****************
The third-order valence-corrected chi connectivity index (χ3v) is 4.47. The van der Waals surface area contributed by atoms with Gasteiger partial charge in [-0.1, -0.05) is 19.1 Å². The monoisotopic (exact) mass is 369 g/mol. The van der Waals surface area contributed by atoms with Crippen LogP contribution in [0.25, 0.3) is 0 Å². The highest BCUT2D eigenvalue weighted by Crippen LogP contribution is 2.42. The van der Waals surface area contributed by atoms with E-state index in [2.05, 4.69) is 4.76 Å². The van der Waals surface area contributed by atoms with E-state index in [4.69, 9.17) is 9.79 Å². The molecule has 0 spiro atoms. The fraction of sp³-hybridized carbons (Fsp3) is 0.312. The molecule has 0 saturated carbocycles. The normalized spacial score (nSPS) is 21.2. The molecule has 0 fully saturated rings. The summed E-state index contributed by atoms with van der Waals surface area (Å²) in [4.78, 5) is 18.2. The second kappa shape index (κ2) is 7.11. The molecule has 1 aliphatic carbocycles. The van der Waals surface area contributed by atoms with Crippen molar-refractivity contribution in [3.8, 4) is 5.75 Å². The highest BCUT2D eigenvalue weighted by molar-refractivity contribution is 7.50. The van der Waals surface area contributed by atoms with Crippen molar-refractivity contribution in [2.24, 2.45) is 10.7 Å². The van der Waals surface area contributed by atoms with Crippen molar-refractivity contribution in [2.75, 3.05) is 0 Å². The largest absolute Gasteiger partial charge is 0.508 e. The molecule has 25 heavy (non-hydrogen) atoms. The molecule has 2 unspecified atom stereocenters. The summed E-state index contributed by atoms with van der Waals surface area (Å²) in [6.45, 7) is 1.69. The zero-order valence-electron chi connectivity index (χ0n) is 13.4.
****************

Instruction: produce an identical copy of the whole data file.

The third-order valence-corrected chi connectivity index (χ3v) is 4.47. The van der Waals surface area contributed by atoms with Gasteiger partial charge in [-0.1, -0.05) is 19.1 Å². The monoisotopic (exact) mass is 369 g/mol. The van der Waals surface area contributed by atoms with Crippen LogP contribution in [0.25, 0.3) is 0 Å². The highest BCUT2D eigenvalue weighted by Crippen LogP contribution is 2.42. The van der Waals surface area contributed by atoms with E-state index in [2.05, 4.69) is 4.76 Å². The van der Waals surface area contributed by atoms with E-state index in [4.69, 9.17) is 9.79 Å². The molecule has 0 spiro atoms. The fraction of sp³-hybridized carbons (Fsp3) is 0.312. The molecule has 0 saturated carbocycles. The normalized spacial score (nSPS) is 21.2. The molecule has 0 fully saturated rings. The summed E-state index contributed by atoms with van der Waals surface area (Å²) in [4.78, 5) is 18.2. The second kappa shape index (κ2) is 7.11. The molecule has 1 aliphatic carbocycles. The van der Waals surface area contributed by atoms with Crippen molar-refractivity contribution in [3.8, 4) is 5.75 Å². The highest BCUT2D eigenvalue weighted by molar-refractivity contribution is 7.50. The van der Waals surface area contributed by atoms with Crippen molar-refractivity contribution in [2.24, 2.45) is 10.7 Å². The van der Waals surface area contributed by atoms with Crippen molar-refractivity contribution in [2.75, 3.05) is 0 Å². The largest absolute Gasteiger partial charge is 0.508 e. The molecule has 25 heavy (non-hydrogen) atoms. The molecule has 2 unspecified atom stereocenters. The summed E-state index contributed by atoms with van der Waals surface area (Å²) in [6.45, 7) is 1.69. The zero-order valence-electron chi connectivity index (χ0n) is 13.4.